To the stoicism of Buddhist philosophy, Akiko adds the finely-honed patience of someone who has been managing her business and hosting querulous haoles on her property for three decades. She started back in the early nineties, when an acquaintance asked for accommodation in exchange for a few bucks, and Akiko slept on the floor to give him her own futon and a delicious breakfast and reinvested that money in another futon and leveraged that into a bed and then fixed up the plantation house and then built the cabins in the back garden and is now tackling remodeling the whole village. That little empire in the middle of the jungle that she is so proud of is now under assault from a dude who has been prolonging his stay in the house for months because “it’s not safe to look for an apartment with all this shit going on” and who refuses to make the effort to project his piss at the correct angle or at the very least clean the shi-shi that puddles obscenely in front of the toilet. On top of that, the girlfriend of that overgrown lolo has circled the wagons with him. Yesterday, the couple suddenly appeared with a clipboard with a dozen tightly-ruled sheets of paper and mutely presented it to Akiko. In confusion, Akiko glanced down at the pages, which it quickly became apparent contained a painstaking accounting of their housemates’ most lurid crimes: “12/21/2020, 8:37 AM – Knife with traces of raspberry jam discovered in sink, unwashed; “12/21/2020, 2:46 PM – Three anomalous crumbs, likely whole-wheat, detected on southeast countertop. Heightened ant activity.” Flipping impatiently, “12/26/2020, 3:04 PM – Left-side toilet paper roll contained only 1.5 remaining sheets, further search revealed no backup roll queued up on toilet tank,” etcetera, etcetera, etcetera. “Intriguing,” Akiko murmured to herself, one of her repertoire of factotum responses, but perused no more of the densely-inked pages, because one’s time on this plane is short and because, to tell the truth, this lout’s handwriting left a lot to be desired and was not worthy of any additional scrutiny. If she had set eyes on this crooked scrawl before renting the room to them, Buddha knows she would not be here now suffering through this.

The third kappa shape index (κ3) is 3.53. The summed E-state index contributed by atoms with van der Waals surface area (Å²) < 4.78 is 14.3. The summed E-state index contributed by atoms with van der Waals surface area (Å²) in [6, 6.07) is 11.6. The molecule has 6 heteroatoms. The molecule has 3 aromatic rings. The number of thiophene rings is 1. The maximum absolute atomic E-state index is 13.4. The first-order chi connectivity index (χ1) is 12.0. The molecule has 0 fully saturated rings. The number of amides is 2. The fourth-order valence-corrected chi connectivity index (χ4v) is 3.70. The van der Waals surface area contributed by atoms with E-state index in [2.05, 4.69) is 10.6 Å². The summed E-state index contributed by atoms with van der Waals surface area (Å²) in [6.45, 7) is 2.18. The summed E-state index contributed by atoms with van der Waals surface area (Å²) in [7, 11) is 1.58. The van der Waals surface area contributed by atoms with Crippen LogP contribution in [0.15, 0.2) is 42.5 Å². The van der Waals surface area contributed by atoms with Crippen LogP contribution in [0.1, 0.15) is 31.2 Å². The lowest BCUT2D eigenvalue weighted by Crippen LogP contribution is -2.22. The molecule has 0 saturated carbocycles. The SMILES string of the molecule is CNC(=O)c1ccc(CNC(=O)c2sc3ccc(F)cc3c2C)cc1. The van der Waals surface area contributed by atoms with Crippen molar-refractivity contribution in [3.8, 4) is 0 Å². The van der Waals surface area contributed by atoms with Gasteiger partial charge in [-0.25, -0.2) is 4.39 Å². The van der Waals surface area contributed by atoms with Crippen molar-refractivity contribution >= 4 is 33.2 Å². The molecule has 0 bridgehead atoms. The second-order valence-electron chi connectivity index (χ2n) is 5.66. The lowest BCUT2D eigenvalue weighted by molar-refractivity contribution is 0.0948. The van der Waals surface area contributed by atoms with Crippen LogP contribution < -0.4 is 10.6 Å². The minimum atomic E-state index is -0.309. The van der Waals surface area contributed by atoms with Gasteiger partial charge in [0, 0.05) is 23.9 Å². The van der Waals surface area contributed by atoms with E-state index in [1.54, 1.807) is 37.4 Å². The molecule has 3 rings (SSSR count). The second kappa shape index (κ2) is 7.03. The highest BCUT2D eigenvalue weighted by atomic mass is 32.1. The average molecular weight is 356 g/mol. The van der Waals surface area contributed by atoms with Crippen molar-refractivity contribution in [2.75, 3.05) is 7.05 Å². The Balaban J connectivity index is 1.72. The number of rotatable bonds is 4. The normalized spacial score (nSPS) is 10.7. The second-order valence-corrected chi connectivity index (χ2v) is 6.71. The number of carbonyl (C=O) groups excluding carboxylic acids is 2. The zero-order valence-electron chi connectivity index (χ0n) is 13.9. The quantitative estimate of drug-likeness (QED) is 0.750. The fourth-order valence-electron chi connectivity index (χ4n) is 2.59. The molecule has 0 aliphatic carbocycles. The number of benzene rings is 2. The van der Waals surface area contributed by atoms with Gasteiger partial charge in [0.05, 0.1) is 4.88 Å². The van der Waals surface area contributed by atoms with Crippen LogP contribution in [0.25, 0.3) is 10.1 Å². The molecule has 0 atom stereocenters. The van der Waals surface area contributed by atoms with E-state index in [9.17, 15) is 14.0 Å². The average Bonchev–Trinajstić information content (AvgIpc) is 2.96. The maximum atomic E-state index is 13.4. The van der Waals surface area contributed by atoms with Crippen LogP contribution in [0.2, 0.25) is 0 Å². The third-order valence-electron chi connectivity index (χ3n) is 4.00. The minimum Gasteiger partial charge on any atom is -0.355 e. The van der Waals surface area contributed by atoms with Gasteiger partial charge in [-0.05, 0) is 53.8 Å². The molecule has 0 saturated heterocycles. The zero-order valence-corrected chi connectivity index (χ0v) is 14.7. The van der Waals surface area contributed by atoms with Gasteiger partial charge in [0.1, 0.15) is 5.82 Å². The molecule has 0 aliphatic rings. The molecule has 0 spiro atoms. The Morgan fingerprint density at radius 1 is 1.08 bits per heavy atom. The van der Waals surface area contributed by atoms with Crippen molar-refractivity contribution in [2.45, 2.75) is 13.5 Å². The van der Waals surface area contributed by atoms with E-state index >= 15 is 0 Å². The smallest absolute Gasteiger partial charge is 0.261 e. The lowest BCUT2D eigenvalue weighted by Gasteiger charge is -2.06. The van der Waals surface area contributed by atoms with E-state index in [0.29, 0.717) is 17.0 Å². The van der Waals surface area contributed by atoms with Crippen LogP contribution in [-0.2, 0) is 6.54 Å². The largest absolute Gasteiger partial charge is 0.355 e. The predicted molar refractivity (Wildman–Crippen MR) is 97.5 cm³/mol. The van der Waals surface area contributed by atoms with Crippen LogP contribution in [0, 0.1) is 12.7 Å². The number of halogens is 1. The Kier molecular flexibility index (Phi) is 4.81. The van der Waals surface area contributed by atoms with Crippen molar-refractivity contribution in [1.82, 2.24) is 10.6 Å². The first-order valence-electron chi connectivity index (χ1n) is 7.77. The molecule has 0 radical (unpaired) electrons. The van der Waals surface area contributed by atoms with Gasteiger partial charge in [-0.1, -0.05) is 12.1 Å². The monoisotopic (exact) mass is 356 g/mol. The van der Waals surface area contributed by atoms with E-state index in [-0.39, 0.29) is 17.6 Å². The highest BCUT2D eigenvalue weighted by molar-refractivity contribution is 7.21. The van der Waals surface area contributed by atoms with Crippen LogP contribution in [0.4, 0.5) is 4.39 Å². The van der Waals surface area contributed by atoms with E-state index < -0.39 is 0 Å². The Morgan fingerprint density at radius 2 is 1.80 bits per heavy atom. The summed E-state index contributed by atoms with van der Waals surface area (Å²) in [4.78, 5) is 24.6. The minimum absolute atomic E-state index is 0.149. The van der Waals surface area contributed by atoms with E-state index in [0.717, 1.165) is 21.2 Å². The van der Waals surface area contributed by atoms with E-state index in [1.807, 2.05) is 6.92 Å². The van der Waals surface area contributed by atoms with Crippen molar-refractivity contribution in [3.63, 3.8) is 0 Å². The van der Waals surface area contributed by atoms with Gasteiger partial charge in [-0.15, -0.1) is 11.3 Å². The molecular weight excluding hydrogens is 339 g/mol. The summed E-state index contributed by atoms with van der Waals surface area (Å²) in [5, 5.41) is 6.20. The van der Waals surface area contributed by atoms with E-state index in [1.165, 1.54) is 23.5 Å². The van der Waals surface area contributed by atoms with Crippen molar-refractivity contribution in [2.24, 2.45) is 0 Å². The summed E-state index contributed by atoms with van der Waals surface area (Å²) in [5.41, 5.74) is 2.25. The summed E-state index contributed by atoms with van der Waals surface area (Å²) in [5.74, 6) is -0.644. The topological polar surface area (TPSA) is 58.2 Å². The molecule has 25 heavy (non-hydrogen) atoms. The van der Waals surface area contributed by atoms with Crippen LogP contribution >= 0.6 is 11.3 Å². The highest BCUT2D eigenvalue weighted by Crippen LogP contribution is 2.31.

This unhinged list was the last straw in a year full of tribulations, a counter-barrage after the girls had left a note gently counseling him not to pee outside the toilet, leaving the 45-year-old sputtering with incredulous indignation at the sheer manifest injustice of it all before retorting that his mother taught him very well to take care of his business correctly. He’d grown up in a house with his mother and four sisters, so do you really think he could have survived ’til now otherwise? Why pin the blame on just him for bad aim, the girlfriend interjected, ignoring the inconvenient fact that the rest of the house relieved themselves sitting down. In fact, he’d even called his mother to report the persecution and vile accusations, and she’d merely cracked up laughing, which proved that the real culprit must be faulty toilet design. Since the urine is no likelier to be his than anyone else’s, he refuses to clean the floor, not with his bad back, so the rich bouquet of piss permeating the entire first story has forced the girls, barely twenty years old, to submit to phallic mandate, regularly scrubbing the moist, fragrant tiles.